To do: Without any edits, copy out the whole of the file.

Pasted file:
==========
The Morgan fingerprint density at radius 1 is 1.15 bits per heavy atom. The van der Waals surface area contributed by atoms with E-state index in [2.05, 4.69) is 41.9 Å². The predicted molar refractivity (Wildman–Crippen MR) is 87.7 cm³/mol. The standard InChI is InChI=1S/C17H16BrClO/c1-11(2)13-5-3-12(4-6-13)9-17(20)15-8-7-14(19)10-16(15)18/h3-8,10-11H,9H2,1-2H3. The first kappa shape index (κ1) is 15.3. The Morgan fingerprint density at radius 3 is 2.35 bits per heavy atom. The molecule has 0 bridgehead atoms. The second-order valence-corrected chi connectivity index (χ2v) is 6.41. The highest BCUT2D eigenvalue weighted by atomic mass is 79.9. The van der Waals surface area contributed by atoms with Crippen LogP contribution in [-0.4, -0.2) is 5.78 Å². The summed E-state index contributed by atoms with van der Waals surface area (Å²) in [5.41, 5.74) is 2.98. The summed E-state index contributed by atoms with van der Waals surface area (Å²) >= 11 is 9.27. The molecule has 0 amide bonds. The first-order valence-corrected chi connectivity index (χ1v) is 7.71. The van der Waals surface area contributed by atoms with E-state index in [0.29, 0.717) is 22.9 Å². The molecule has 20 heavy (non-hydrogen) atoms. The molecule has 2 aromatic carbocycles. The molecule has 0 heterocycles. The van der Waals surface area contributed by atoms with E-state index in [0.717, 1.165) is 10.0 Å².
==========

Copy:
The Morgan fingerprint density at radius 1 is 1.15 bits per heavy atom. The van der Waals surface area contributed by atoms with E-state index in [2.05, 4.69) is 41.9 Å². The predicted molar refractivity (Wildman–Crippen MR) is 87.7 cm³/mol. The standard InChI is InChI=1S/C17H16BrClO/c1-11(2)13-5-3-12(4-6-13)9-17(20)15-8-7-14(19)10-16(15)18/h3-8,10-11H,9H2,1-2H3. The first kappa shape index (κ1) is 15.3. The Morgan fingerprint density at radius 3 is 2.35 bits per heavy atom. The molecule has 0 bridgehead atoms. The second-order valence-corrected chi connectivity index (χ2v) is 6.41. The highest BCUT2D eigenvalue weighted by atomic mass is 79.9. The van der Waals surface area contributed by atoms with Crippen LogP contribution in [-0.4, -0.2) is 5.78 Å². The summed E-state index contributed by atoms with van der Waals surface area (Å²) in [5.41, 5.74) is 2.98. The summed E-state index contributed by atoms with van der Waals surface area (Å²) >= 11 is 9.27. The molecule has 0 amide bonds. The first-order valence-corrected chi connectivity index (χ1v) is 7.71. The van der Waals surface area contributed by atoms with E-state index in [0.29, 0.717) is 22.9 Å². The molecule has 20 heavy (non-hydrogen) atoms. The molecule has 2 aromatic carbocycles. The molecule has 0 heterocycles. The van der Waals surface area contributed by atoms with E-state index in [0.717, 1.165) is 10.0 Å².